Peptidyl-glycine alpha-amidating monooxygenase (PAM; EC 1.14.17.3) catalyzes the conversion of a variety of glycine-extended peptides into biologically active alpha-amidated product peptides in a reaction dependent on copper, ascorbate, and molecular oxygen. We have isolated and sequenced cDNAs representing the two major classes of PAM mRNA in the adult rat heart atrium. The two types of cDNA, rPAM-1 and rPAM-2, are identical except for the deletion of a 315-base-pair segment within the protein coding region in rPAM-2, suggesting that rPAM-1 and rPAM-2 arise by alternative splicing. Northern analysis using a cDNA probe derived from within the 315-base-pair region deleted in rPAM-2 visualized the larger of the PAM mRNAs in adult rat atrium and not the smaller, indicating that the presence or absence of this 315-nucleotide segment is a major feature distinguishing the two size forms of PAM mRNA. The 105 amino acid segment that distinguishes the two forms of atrial PAM contains a consensus N-glycosylation site and a paired basic amino acid site of potential importance in endoproteolytic processing. Comparison of the nucleotide sequences of rat, frog, and bovine PAM cDNAs reveals an extremely well conserved segment in the 3' untranslated region. The high degree of conservation in amino acid sequence throughout the catalytic, intragranular, and cytoplasmic domains of rat atrium, bovine pituitary, and frog skin PAM suggests that both the catalytic and noncatalytic domains of the protein subserve important functions. Images PMID:2911604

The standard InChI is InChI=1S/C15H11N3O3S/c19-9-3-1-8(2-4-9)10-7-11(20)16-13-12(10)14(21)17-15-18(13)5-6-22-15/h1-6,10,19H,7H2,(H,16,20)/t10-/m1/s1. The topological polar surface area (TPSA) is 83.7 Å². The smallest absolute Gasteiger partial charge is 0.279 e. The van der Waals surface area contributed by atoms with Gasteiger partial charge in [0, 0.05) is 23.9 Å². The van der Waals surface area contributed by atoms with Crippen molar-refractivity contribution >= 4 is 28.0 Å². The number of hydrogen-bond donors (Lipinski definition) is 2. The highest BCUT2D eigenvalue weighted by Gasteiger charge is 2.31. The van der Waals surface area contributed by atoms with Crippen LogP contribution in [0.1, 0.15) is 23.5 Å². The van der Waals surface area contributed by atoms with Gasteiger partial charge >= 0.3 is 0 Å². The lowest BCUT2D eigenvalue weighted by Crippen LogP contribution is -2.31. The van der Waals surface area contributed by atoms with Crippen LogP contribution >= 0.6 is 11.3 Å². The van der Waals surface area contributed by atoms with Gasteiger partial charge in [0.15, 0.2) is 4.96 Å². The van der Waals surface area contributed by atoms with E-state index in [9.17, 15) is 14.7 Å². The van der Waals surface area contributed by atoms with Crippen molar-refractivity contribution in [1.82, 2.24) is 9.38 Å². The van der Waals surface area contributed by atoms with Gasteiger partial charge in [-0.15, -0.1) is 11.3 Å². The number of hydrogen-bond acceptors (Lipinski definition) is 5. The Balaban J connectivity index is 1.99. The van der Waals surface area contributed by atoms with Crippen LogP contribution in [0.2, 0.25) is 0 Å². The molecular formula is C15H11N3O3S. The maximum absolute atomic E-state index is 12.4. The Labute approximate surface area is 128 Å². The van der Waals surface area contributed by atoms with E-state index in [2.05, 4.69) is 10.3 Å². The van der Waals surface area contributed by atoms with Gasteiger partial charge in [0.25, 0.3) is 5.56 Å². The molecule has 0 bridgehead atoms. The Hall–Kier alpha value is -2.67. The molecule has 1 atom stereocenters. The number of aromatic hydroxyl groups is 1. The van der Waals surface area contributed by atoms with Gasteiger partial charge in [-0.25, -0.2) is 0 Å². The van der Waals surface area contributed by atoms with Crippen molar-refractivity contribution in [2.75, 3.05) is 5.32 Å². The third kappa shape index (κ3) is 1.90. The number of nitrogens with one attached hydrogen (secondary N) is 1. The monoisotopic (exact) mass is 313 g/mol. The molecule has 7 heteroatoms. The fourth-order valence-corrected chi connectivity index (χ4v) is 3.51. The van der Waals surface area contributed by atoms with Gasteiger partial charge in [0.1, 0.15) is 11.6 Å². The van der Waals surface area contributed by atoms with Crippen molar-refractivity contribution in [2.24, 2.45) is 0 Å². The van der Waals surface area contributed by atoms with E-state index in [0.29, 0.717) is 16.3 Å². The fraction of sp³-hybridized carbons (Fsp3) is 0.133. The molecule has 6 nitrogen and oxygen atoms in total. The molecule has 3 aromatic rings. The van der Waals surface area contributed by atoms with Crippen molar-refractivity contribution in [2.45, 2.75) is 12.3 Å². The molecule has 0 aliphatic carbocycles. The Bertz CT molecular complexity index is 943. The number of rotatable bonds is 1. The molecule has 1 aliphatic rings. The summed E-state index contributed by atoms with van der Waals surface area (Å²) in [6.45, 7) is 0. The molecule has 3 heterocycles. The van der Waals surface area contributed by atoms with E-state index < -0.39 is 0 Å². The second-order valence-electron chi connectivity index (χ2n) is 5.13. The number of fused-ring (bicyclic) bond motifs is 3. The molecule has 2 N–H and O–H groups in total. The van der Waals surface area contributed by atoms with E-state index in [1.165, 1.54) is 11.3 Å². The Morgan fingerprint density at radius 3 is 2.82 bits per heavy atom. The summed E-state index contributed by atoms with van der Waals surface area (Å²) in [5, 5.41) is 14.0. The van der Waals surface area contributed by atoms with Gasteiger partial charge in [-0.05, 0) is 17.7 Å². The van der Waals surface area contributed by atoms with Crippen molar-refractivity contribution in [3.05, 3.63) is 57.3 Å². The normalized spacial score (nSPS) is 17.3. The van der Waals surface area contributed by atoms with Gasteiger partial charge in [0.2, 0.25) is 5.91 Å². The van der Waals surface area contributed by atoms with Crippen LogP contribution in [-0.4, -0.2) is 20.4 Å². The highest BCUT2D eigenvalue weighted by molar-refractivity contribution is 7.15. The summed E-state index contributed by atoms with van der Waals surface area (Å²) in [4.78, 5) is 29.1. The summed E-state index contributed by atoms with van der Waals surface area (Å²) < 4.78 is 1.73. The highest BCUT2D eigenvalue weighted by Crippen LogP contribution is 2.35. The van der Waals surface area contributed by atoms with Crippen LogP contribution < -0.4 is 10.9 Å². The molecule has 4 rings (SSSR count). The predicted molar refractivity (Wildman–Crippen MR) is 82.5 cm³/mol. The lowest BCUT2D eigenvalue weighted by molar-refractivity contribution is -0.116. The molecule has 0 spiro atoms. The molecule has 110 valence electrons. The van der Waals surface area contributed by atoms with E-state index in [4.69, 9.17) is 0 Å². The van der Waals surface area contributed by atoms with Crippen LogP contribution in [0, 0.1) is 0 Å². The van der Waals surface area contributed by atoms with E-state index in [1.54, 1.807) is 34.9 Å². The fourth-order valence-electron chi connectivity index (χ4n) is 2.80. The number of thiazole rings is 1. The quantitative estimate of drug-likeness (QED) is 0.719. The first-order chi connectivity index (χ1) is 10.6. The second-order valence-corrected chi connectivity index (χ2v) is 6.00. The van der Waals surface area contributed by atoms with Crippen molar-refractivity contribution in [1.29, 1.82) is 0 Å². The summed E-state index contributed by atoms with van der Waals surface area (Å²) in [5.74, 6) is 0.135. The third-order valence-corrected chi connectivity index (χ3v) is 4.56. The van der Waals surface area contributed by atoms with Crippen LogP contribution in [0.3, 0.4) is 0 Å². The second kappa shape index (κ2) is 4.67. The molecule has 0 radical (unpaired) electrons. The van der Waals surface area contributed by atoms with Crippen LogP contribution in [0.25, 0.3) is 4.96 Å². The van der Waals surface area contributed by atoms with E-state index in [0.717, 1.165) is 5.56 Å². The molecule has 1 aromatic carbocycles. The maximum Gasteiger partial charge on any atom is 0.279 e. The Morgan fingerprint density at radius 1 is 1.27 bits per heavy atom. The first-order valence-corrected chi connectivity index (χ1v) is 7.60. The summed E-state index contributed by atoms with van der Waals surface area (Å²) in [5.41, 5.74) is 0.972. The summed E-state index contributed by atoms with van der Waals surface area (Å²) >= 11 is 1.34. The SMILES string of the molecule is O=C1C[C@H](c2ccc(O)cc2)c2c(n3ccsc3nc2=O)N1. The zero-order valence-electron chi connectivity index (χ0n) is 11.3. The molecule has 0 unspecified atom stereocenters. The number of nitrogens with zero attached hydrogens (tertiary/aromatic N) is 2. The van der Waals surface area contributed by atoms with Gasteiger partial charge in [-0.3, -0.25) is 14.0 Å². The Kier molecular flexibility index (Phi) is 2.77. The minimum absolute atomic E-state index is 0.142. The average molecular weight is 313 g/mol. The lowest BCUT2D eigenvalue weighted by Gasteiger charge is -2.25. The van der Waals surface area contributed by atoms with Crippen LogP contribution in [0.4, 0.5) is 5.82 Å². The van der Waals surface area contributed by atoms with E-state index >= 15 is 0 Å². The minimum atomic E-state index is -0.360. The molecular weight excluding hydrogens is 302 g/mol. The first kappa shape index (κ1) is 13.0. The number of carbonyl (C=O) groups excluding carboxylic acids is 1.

17. Does the detoxification of penicillin side-chain precursors depend on microsomal monooxygenase and glutathione S-transferase in Penicillium chrysogenum?

    PubMed

    Emri, Tamás; Oláh, Brigitta; Sámi, László; Pócsi, István

    2003-01-01